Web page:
An Iranian airline that has been sanctioned due to ties with Iran’s Islamic Revolutionary Guard Corps has purchased nine planes in violation of existing sanctions, the Financial Times reported today. According to the report, the airline, Mahan Air, purchased the planes from European companies using a front company.
The Financial Times reported that though Western diplomats fear that the planes could be used to transport weapons to Yemen, a member of Mahan’s board said that it would use the planes to address a shortage of planes within Iran, rather than transporting weapons internationally. However, a Mahan Air plane was turned away by Saudi jets earlier this year as it headed to Yemen.
While the suspensions of some sanctions have allowed Iran to purchase spare parts for planes, the sale of planes to Iran is still prohibited by American and European sanctions.
The Financial Times called the scheme through which Mahan purchased the planes “most ambitious,” and involved using an Iraqi airline, Al Naser, to purchase the modern Airbus planes, which, in turn, were sold or transferred to Mahan. Al Naser denies that it acted on behalf of Mahan, but the Financial Times reported that a diplomat traced payments from Mahan through Gulf-based companies to purchase the planes.
Reuters and other news agencies had reported that Iran announced the purchase of 15 second-hand planes, including nine, in the past week, but provided no other details.
Mahan’s methods of setting up shell companies to mask purchases of sanctioned products was documented by Emanuele Ottolenghi in Iran is *Really* Good at Evading Sanctions, which was published in the September 2013 issue of The Tower Magazine.
What is certain is that most of these businesses are based in Düsseldorf, with a few in nearby locations such as Nettetal and Cologne. There is little doubt, then, that Düsseldorf looms large in Iran’s calculations. Alongside Cologne, Frankfurt, and Hamburg, it is a flight destination for two Iranian airlines—Iran Air and Mahan Air. Mahan Air is under U.S. sanctions for ferrying Revolutionary Guards’ Qods Force operatives and weapons to war-torn Syria. Predictably, Mahan has a network of companies based in Düsseldorf working to circumvent the U.S. embargo on airplane spare parts. And just as predictably, U.S. sanctions have thus far failed to stop them.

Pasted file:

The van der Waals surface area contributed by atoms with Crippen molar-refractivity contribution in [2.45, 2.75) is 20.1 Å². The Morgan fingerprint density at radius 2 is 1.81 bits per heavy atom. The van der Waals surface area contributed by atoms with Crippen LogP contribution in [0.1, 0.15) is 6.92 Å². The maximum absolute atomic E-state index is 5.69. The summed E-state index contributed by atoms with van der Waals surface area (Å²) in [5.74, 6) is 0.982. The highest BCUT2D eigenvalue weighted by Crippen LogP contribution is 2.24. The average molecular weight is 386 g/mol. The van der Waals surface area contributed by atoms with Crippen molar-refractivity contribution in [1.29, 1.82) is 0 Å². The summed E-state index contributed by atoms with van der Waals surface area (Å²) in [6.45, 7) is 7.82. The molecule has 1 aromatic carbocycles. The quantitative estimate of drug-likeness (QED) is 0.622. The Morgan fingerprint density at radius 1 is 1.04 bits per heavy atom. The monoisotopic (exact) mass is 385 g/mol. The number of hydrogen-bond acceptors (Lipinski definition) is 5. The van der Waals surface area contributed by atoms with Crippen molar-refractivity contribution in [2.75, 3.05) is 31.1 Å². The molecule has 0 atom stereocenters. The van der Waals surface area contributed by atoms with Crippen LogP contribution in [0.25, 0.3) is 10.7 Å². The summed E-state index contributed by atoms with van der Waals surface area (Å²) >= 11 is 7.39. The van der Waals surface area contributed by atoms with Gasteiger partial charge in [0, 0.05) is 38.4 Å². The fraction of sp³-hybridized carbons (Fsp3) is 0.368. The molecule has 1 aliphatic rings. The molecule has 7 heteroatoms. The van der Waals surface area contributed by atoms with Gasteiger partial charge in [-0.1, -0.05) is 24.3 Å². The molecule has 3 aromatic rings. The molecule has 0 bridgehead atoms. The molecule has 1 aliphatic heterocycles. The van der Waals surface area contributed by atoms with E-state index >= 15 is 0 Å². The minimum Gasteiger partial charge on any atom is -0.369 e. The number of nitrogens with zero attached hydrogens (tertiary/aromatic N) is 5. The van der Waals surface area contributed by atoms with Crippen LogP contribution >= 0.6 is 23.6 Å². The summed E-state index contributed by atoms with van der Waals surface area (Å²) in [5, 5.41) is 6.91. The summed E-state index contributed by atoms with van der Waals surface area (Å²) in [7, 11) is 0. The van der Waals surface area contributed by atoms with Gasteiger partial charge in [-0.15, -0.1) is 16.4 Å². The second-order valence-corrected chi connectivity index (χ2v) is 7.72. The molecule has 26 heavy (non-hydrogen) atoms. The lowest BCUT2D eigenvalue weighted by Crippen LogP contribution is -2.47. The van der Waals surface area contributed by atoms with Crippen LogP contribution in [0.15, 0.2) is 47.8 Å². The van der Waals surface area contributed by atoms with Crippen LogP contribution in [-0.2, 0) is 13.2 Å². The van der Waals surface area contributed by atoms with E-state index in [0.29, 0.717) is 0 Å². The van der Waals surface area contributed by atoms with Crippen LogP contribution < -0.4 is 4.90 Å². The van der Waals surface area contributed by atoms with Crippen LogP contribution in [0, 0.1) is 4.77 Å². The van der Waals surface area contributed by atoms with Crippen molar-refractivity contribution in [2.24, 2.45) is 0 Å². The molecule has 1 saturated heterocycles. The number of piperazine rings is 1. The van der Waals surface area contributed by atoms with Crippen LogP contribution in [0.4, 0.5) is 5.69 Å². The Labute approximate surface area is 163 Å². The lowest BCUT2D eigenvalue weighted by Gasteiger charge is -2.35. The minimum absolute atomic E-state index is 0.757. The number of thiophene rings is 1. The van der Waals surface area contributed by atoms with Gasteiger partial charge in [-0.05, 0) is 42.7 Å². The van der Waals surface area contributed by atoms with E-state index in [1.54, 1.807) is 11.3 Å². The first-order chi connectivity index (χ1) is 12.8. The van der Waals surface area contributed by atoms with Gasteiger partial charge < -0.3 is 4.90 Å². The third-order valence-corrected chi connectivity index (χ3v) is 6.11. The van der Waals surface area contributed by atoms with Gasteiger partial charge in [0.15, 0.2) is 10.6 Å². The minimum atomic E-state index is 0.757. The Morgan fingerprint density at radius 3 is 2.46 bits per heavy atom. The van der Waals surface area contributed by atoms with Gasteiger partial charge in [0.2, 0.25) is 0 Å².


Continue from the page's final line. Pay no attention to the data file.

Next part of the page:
A temporary denial order issued by the U.S. Department of Commerce in 2011 against Mahan employees and front companies shows that sometimes the good guys win. But Iran keeps trying. It is working to establish an airline in Germany with direct flights to Iran. An Iranian company has tried to buy a low-cost European airline. In another case, a private airline based in Europe was bought by Iranian investors suspected of links to the regime. It flies to both Tehran and Düsseldorf. …
Because sanctions are getting tougher and the corporate world is becoming more alert, Iranian procurement agents need to be more creative and their operations more elaborate in order to elude Western authorities. That is why Mahan has sought to buy technology from the United States through a string of front companies. That is why MCS’s elaborate network included a company in Croatia and its sales went through a Dubai-based front company.
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